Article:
Each evening I read and meditate on tomorrow’s Gospel.  Tonight, in error, I thought tomorrow was May 14, so I read the Gospel for the Feast Day of St. Matthias, apostle, which is John 15:9-17.  There were many great reflections in the book, The Better Part, I was reading.  And at the end I happened to glance at my bookmark there:
I had just read those words on the bookmark; I don’t believe in coincidences.
“As the Father has loved Me, so I have loved you; abide in my love” begins that Gospel of John.  It later emphasizes: “This is my commandment:  love one another as I have loved you.”
The meditation on the Gospel notes that “this is the last time they will be gathered in this way (at the Last Supper) until they meet again in eternity.”  The author notes that “everyone on their deathbed has their final words … to leave as their legacy.”  Jesus’ final words here were: “Love one another as I love you.” 
“Jesus, God Himself, teaches us the nature of love.  Love is self-giving; the greater the self-giving, the greater the love.  ‘A man can have no greater love than to lay down his life for his friends.’  When we put our lives at the service of others, when we live in order to give and not to take, when we are willing to suffer so that someone else can rejoice, then we may call ourselves His disciples.”
To me, those words describe caregiving.  I have known many saintly caregivers.  I admire each one.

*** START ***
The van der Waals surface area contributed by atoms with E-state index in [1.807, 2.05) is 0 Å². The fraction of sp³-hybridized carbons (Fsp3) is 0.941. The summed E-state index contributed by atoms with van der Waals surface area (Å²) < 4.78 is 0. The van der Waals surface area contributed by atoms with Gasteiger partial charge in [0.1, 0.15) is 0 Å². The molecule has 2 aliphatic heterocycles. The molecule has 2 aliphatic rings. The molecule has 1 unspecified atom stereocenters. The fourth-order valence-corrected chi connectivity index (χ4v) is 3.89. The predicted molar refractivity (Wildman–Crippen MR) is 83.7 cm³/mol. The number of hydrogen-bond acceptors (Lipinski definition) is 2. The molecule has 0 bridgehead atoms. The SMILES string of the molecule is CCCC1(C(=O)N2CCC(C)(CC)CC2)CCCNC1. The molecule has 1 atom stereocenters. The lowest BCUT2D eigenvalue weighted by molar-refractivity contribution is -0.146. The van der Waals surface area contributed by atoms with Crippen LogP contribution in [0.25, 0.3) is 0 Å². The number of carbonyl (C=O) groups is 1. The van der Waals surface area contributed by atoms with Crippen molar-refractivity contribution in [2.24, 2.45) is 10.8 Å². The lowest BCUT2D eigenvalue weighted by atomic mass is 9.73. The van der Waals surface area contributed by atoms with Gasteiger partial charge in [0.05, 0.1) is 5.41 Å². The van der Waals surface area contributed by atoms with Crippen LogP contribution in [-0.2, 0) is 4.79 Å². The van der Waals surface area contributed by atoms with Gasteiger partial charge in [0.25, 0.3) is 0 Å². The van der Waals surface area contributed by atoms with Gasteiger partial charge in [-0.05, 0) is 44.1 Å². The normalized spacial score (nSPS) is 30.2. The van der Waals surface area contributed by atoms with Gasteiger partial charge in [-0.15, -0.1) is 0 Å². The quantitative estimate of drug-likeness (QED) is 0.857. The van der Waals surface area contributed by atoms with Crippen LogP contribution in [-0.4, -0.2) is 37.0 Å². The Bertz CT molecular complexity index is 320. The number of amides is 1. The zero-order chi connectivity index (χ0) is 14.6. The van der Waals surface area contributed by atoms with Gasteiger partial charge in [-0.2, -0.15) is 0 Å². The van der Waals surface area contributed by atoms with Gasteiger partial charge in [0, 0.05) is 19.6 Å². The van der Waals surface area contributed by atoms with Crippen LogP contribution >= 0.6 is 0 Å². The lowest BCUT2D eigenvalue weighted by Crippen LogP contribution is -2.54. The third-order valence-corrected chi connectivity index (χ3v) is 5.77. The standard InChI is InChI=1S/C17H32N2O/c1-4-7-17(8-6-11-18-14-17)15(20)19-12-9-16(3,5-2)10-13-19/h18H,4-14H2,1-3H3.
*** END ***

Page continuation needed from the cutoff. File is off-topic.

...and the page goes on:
My life changed when I began caring for my mom.  It began subtle, and then became very real.  My love for her, my actions for her, far superseded anything I wanted for myself.  My thoughts, my plans, my ego fell by the wayside.  In caring for my mother, God showed me what love really is, in a way I had never known.  It is the love He has for us, and He wanted to teach me how to: Love one another as I love you.”  It was a lesson learned late in my life.  The words of St. Augustine still haunt me: “Late have I loved Thee, O Beauty, ever ancient, ever new.  Late have I loved Thee.”  If I had known such a love earlier in my life, what wonderful things I could have done, with all the blessings God gave me.
But, as I recently posted in a picture done by a friend for me, God is not “I was” nor “I will be”, He is I AM.  Regretting the past or worrying about the future are things WE do, but He is I AM, here right now.  So, whether we are in a caregiving role now and learning, or have learned from past caregiving, we too are learning to live in the now, in love.  And our life, and the world, will be better for it.
If you have ever been a caregiver, you have learned “to give and not to take, … to suffer so that someone else can rejoice.”
You have learned the lesson Jesus died to give us.